I thought I’d grab some particularly interesting maiden speeches by politicians. To what extent can a person radically change their views while sitting in the chambers of parliament? I don’t know. But it’s still enlightening that these are the sorts of people that we somehow manage to ‘elect’ (it seems to be an abuse of language to use that word about the Senate in particular).
Thank you, Mr President. Firstly, I would like to acknowledge my parents who brought me into this world, my wife, Natalie, and children Bridgette, Julia, Caroline and Odette who support me in this world, and my God who oversees all and who hopefully I will meet in the next. I read this speech to my wife in the TV room at home and was impressed how diligently she listened until I realised she was asleep.
To the people of Queensland, I am your senator and your servant. In serving you to my best ability I will be fulfilling the best role for our country and fulfilling the constitutional role laid out for our nation at its inception and after years of deliberation. For all Queenslanders who are here for the first time, you might be surprised to know that the colour scheme was once blue in this chamber but we have since had it changed to maroon and I hope you are happy with the result.
What cannot be changed and is still the dilemma is that politics talks in riddles and packs with verbiage what is absolutely crystal clear at the mothers morning tea or the local hotel. Politics appears to be the art of telling half the story and your followers guess the rest while using the absence of the complete message as a defence against the implication drawn by your deriders.
When things get contentious we blame our faction or the joint party room as a reason that plasters over a personal political ambition. As with human nature, this is not unique to Australia but leaves a political monoculture that can be less than inspiring and does not give credit to the public’s ability to hear all sides
of the debate and understand that a decision which favours one side has to be made.
I know it may be truly naive but it would be nice to see the debate unencumbered in this chamber, not in the caucus room or in the joint party room. Neither of these are mentioned in the Constitution and it is a convenient appendix designed by political parties that was specifically not entertained in the Constitution.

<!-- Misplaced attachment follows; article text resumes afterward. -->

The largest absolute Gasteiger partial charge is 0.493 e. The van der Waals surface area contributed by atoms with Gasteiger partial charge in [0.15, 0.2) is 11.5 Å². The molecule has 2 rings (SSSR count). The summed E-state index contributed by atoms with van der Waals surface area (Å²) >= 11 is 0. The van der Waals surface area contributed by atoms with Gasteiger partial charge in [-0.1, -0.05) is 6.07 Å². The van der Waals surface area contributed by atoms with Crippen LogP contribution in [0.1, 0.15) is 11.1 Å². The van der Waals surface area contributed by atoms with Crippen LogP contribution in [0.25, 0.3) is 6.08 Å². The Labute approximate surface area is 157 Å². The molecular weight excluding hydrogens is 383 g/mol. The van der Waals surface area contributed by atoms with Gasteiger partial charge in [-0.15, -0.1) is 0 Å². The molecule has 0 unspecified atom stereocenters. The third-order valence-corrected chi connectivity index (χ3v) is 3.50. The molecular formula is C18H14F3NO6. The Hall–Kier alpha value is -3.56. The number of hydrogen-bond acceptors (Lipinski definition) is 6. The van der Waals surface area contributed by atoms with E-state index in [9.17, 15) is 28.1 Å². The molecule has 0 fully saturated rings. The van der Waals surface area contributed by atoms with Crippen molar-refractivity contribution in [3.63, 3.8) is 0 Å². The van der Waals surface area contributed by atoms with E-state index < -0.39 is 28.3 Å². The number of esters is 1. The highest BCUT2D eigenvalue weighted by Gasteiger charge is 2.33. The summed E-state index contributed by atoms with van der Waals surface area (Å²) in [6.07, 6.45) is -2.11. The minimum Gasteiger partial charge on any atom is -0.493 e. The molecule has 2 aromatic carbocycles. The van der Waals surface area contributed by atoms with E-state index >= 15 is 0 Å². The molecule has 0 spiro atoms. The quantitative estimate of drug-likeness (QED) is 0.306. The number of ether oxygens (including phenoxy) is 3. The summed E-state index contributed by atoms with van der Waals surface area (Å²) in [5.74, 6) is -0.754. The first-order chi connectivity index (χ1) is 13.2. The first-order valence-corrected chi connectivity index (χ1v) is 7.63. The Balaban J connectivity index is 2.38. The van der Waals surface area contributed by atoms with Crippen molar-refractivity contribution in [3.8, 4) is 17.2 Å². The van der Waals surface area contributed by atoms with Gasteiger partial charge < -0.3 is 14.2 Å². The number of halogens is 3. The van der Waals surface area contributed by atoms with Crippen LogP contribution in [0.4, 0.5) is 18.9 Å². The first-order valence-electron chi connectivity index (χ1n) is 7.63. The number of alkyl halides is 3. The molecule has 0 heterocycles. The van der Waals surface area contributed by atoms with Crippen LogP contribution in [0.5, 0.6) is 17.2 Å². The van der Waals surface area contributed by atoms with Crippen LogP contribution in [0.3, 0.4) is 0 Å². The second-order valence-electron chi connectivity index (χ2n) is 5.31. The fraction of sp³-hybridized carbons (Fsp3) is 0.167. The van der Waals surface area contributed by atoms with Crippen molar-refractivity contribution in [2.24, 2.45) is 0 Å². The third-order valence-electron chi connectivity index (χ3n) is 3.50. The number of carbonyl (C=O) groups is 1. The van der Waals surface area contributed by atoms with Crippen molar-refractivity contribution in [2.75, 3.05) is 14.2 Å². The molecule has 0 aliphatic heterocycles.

Our nation stands at the edge of a new epoch. Together in this house we have all been given the immense honour and responsibility to navigate our Australia in a world tormented or governed by new elements—elements such as new diseases, including the H5M1 virus which could decimate our country’s social and economic fabric; Islamic or other fundamentalism; or, as mentioned here earlier tonight, the emergence of China as a new superpower. Managed well, these issues will drive our nation’s sails to a new destiny or, alternatively, not managed, cast us upon the savage rocks. Eternal vigilance alone will not sustain us. It has to be a partner of considered but resolute action. There will be as much in amendments to the rules of this century as there was between the turmoil of the 20th century and its antecedent.
There is more in common between the centres of south-east Queensland than between the south-east of our state and the north. Perceptions on issues such as vegetation management, although predominantly a state issue, are one of many indications of this. A free and unencumbered vote by those from different states or different areas within states may reflect this. It also includes perceptions on issues such as the Great Barrier Reef Marine Park Authority, and the feeling that many have that the yoke of environmental conscience has been foisted on them without fair compensation of the loss of income or loss of asset. This is an eternal and justifiable complaint. Brick-and-tile suburbia of the capital cities have to be mindful of the encumbrances they place on the property of others, as it works to the detriment of the value of landed assets—the calibrator of personal wealth so fundamental to our freedom. It also detracts from the capacity of our nation to produce export income, which is the calibrator of our standard of living.